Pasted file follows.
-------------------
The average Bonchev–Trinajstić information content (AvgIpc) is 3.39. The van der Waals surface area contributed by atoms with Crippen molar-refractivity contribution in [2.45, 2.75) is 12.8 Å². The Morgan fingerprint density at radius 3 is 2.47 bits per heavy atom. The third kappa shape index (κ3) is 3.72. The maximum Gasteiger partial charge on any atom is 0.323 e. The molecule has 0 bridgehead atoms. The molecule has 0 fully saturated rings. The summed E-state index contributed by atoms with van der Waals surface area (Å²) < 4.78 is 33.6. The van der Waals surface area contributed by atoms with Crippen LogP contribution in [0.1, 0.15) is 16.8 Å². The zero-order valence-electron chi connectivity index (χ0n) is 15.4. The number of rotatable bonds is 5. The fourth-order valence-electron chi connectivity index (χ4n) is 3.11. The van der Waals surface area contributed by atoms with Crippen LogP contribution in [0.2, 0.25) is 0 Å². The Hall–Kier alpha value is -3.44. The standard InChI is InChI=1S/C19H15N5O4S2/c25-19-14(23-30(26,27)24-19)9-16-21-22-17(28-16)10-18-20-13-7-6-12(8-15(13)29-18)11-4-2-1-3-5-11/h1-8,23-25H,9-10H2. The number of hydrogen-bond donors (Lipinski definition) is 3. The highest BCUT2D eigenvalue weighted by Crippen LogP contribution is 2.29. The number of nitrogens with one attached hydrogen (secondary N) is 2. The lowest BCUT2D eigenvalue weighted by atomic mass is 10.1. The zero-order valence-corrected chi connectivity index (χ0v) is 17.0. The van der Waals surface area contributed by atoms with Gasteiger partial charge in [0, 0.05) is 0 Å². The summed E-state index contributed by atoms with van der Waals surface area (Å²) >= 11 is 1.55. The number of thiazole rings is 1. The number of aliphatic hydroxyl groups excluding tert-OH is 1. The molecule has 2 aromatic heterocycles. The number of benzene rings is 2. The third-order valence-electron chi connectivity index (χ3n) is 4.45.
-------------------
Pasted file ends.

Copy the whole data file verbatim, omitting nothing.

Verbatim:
The average Bonchev–Trinajstić information content (AvgIpc) is 3.39. The van der Waals surface area contributed by atoms with Crippen molar-refractivity contribution in [2.45, 2.75) is 12.8 Å². The Morgan fingerprint density at radius 3 is 2.47 bits per heavy atom. The third kappa shape index (κ3) is 3.72. The maximum Gasteiger partial charge on any atom is 0.323 e. The molecule has 0 bridgehead atoms. The molecule has 0 fully saturated rings. The summed E-state index contributed by atoms with van der Waals surface area (Å²) < 4.78 is 33.6. The van der Waals surface area contributed by atoms with Crippen LogP contribution in [0.1, 0.15) is 16.8 Å². The zero-order valence-electron chi connectivity index (χ0n) is 15.4. The number of rotatable bonds is 5. The fourth-order valence-electron chi connectivity index (χ4n) is 3.11. The van der Waals surface area contributed by atoms with Crippen LogP contribution in [0.2, 0.25) is 0 Å². The Hall–Kier alpha value is -3.44. The standard InChI is InChI=1S/C19H15N5O4S2/c25-19-14(23-30(26,27)24-19)9-16-21-22-17(28-16)10-18-20-13-7-6-12(8-15(13)29-18)11-4-2-1-3-5-11/h1-8,23-25H,9-10H2. The number of hydrogen-bond donors (Lipinski definition) is 3. The highest BCUT2D eigenvalue weighted by Crippen LogP contribution is 2.29. The number of nitrogens with one attached hydrogen (secondary N) is 2. The lowest BCUT2D eigenvalue weighted by atomic mass is 10.1. The zero-order valence-corrected chi connectivity index (χ0v) is 17.0. The van der Waals surface area contributed by atoms with Gasteiger partial charge in [0, 0.05) is 0 Å². The summed E-state index contributed by atoms with van der Waals surface area (Å²) >= 11 is 1.55. The number of thiazole rings is 1. The number of aliphatic hydroxyl groups excluding tert-OH is 1. The molecule has 2 aromatic heterocycles. The number of benzene rings is 2. The third-order valence-electron chi connectivity index (χ3n) is 4.45.